What it is: Julia is a high performance, open-source programming language sponsored by Darpa, Intel and IBM that is optimized for artificial intelligence, numerical analysis, and computational science.
What it does: Julia allows programmers to develop high-performance applications that perform calculations on an immense number of variables.
Why it matters: By accelerating development, Julia lowers the cost of coding complex applications including Artificial Intelligence. It can therefore speed innovation and enable enterprises to derive a business advantage from such leading-edge areas.
What to do about it: Encourage your programmers to experiment with Julia to see if it would be appropriate for current and future development initiatives, and to learn what its ramifications might be existing environments and architectures.
Alumnae from MIT originally designed Julia to combine the ease-of-use of Python, the speed of C, the statistical prowess of Ruby, and the mathematical leanings of MatLab. Julia has the ability to execute code expressions simultaneously or sequentially depending on how it is written, yet it is still type-safe. Julia also possesses the ability to directly call functions from the C programming language without having to utilize specialized connector software.
Despite being only seven years old, Julia is quickly rising to become the programming language of choice for a variety of applications. It is the only high-level and dynamic programming language in the coveted “petaflop” club, i.e. it has been used to simulate over 180 million astronomical objects on the super-computer, Cori.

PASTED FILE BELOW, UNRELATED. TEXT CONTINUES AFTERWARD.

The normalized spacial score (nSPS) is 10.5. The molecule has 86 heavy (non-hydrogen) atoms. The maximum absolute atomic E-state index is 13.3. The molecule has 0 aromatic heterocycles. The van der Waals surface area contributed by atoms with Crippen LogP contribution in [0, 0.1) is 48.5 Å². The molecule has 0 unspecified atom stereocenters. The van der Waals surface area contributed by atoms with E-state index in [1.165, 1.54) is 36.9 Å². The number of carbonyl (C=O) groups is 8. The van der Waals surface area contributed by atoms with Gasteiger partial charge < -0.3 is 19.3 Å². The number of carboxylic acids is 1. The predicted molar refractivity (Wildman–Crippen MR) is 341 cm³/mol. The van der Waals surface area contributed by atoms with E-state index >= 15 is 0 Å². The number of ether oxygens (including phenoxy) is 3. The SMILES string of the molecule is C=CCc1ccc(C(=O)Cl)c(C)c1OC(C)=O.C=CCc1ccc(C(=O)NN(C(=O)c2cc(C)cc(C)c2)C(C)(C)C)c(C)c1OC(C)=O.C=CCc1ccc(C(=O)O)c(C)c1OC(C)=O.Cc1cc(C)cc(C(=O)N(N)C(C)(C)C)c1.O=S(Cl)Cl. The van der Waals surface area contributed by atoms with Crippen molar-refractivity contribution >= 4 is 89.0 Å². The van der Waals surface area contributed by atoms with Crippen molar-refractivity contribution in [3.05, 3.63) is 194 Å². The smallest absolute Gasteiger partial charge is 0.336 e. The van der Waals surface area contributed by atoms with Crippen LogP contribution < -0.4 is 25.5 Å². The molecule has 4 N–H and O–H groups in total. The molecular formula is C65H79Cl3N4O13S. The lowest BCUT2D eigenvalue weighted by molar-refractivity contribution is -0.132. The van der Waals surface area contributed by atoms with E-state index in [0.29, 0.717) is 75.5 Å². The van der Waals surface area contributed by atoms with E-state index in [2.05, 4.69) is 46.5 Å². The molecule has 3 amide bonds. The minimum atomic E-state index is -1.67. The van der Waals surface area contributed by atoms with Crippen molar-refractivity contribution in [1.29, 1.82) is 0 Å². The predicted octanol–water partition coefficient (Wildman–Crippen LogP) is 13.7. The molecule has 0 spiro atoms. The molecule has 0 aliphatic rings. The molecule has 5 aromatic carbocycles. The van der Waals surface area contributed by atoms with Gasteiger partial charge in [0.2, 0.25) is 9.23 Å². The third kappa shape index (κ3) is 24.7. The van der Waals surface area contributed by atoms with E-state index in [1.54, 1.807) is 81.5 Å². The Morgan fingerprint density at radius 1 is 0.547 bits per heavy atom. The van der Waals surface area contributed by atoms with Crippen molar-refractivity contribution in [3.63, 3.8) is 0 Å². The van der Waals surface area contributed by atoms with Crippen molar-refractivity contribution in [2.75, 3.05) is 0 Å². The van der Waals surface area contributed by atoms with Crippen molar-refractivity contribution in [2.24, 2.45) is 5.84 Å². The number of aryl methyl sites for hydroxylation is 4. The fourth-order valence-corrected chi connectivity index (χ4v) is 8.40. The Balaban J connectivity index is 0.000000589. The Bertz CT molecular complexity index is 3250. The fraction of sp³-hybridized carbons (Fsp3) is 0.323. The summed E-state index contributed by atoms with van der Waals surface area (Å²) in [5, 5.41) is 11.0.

Companies use Julia for a variety of applications, across many sectors:
- Amazon – deep learning research
- The Federal Reserve Bank of New York – economic modeling
- Blackrock – time-series analytics
- Path BioAnalytics – Cystic Fibrosis research
- Cisco – network security software prototyping
- University of California – Berkeley, in partnership with Hyundai – autonomous race car navigation.
The authors of Julia formed Julia Computing Inc. in 2015 to increase adoption, deepen market penetration, and create products that make the language easier to use and scale. General Catalyst, an American Investment Firm, invested $4.6 million in the startup in 2017. The organization releases a monthly newsletter about new collaborations and achievements accomplished with the programming language, as well as engaging in certain high-profile collaborations with large corporations in order to advance the language. It also helps skilled coders with companies such as Mitsubishi’s Electric Research Lab and Penn State’s Astronomy and Astrophysics Department.